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Published: 2017-08-30

Molecular phylogeny reveals strong biogeographic signal and two new species in a Cape Biodiversity Hotspot endemic mini-radiation, the pygmy geckos (Gekkonidae: Goggia)

Department of Natural Sciences, University of Michigan-Dearborn, 4901 Evergreen Road, Dearborn, Michigan 48128 USA
Department of Natural Sciences, University of Michigan-Dearborn, 4901 Evergreen Road, Dearborn, Michigan 48128 USA
Department of Biology, Villanova University, 800 Lancaster Avenue, Villanova, Pennsylvania 19085, USA
Reptilia allopatry Cape Fold Belt fynbos Karoo Namaqualand taxonomy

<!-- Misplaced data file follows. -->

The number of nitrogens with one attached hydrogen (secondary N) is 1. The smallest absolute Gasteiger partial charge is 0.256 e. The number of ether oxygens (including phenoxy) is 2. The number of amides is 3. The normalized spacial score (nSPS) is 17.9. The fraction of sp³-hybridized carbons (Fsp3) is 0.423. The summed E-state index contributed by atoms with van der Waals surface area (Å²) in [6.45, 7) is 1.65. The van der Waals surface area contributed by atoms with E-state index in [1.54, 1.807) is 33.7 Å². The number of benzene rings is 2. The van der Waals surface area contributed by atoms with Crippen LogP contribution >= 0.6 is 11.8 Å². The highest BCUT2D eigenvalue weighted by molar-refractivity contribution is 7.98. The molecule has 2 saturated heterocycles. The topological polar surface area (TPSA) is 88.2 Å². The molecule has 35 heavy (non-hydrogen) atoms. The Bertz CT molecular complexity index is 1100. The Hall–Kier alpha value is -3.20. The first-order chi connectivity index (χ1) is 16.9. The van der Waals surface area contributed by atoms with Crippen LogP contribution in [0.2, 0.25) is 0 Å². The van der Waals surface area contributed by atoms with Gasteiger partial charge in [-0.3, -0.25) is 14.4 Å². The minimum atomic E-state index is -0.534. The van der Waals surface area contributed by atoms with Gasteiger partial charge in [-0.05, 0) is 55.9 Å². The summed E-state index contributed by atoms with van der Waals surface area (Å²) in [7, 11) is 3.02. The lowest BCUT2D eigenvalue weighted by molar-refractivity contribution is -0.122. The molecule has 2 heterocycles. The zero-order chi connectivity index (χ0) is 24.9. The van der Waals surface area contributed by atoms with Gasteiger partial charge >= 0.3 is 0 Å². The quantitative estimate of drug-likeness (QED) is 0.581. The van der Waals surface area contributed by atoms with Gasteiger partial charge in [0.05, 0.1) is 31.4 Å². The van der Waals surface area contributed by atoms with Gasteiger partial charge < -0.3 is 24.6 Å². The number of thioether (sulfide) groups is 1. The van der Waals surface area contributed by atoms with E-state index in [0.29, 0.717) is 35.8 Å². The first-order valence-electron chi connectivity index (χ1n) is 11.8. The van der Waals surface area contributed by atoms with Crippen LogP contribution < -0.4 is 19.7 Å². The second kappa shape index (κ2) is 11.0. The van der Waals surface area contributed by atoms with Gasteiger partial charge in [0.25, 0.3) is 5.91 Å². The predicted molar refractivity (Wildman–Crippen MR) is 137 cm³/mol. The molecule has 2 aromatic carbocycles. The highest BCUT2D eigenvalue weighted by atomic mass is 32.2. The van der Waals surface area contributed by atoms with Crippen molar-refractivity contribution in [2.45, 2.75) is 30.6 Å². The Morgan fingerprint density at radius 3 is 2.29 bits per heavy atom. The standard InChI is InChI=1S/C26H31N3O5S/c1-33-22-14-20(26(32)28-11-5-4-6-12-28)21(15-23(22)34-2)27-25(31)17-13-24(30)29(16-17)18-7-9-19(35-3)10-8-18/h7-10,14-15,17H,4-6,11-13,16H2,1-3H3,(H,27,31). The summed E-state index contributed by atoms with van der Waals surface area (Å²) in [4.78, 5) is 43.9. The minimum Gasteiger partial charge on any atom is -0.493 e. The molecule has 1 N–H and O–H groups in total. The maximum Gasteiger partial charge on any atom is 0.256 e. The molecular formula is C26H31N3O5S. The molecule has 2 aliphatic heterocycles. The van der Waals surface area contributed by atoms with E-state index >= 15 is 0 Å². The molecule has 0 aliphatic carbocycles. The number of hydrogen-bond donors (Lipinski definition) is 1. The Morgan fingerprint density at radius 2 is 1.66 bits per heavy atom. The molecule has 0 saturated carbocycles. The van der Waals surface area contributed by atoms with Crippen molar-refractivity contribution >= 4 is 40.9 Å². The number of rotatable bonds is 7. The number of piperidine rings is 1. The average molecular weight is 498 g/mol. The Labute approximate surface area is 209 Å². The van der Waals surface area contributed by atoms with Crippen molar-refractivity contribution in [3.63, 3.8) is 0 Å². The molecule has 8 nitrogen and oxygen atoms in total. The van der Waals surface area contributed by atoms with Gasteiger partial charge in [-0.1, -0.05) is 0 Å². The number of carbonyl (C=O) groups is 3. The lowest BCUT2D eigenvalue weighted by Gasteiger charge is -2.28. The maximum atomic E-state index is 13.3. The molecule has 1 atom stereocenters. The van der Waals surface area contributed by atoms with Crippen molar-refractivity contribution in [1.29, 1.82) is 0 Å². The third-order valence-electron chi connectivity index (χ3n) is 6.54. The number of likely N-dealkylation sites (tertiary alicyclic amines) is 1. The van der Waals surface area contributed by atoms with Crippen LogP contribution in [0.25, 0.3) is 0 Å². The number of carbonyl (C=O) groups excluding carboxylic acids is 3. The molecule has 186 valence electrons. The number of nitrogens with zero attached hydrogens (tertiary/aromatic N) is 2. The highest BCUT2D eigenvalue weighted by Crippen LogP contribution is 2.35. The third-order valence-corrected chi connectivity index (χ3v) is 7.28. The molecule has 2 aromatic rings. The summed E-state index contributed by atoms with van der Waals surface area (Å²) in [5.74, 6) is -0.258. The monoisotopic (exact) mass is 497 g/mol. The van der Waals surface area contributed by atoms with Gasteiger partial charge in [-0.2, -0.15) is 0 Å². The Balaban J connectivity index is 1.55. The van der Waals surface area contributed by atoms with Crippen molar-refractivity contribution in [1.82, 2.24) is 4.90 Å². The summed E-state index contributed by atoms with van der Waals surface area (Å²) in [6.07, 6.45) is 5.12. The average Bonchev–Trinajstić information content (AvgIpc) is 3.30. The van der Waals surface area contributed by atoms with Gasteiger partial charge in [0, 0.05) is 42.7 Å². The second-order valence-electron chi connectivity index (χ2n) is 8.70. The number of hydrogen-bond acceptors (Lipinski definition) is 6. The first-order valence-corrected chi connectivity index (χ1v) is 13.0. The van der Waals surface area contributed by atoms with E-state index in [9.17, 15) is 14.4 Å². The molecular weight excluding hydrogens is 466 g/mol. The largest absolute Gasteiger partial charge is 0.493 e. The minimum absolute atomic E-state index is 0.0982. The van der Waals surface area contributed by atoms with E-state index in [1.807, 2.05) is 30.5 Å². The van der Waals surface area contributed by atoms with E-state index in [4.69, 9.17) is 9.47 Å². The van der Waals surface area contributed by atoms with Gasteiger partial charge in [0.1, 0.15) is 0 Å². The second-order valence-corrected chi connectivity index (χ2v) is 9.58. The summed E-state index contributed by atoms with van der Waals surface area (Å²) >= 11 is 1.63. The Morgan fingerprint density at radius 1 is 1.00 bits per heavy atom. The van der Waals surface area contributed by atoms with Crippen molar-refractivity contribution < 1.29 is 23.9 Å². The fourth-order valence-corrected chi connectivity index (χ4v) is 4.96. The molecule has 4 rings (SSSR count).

The gekkonid genus Goggia includes eight described species of mostly small-bodied rock dwelling gecko endemic to the southwestern portion of southern Africa, in South Africa and extreme southern Namibia. Previous studies focused on Goggia have employed external morphology and allozyme electrophoresis, but no sequence-based molecular phylogeny of the group has been produced. We have generated a molecular phylogeny of Goggia including all named species and multiple individuals within each species, using sequences of the mitochondrial gene ND2 and nuclear genes RAG1 and PDC. The phylogeny depicts a basal divergence between eastern and western species of small-bodied Goggia, with additional divergences also showing structure strongly correlated with geography. Goggia lineata and G. rupicola are shown to be non-monophyletic, and examination of external morphology supports the distinctiveness of these lineages. We describe two new species to accommodate the southern lineages of “G. lineata” and “G. rupicola”: Goggia incognita sp. nov. and Goggia matzikamaensis sp. nov. Both new species are separated from their northern relatives by geographic barriers: the Knersvlakte plain for G. incognita sp. nov. and G. lineata, and the high Kamiesberg mountains for G. matzikamaensis sp. nov. and G. rupicola. The possible roles of geography, ecology, and climate in promoting diversification within Goggia are discussed.



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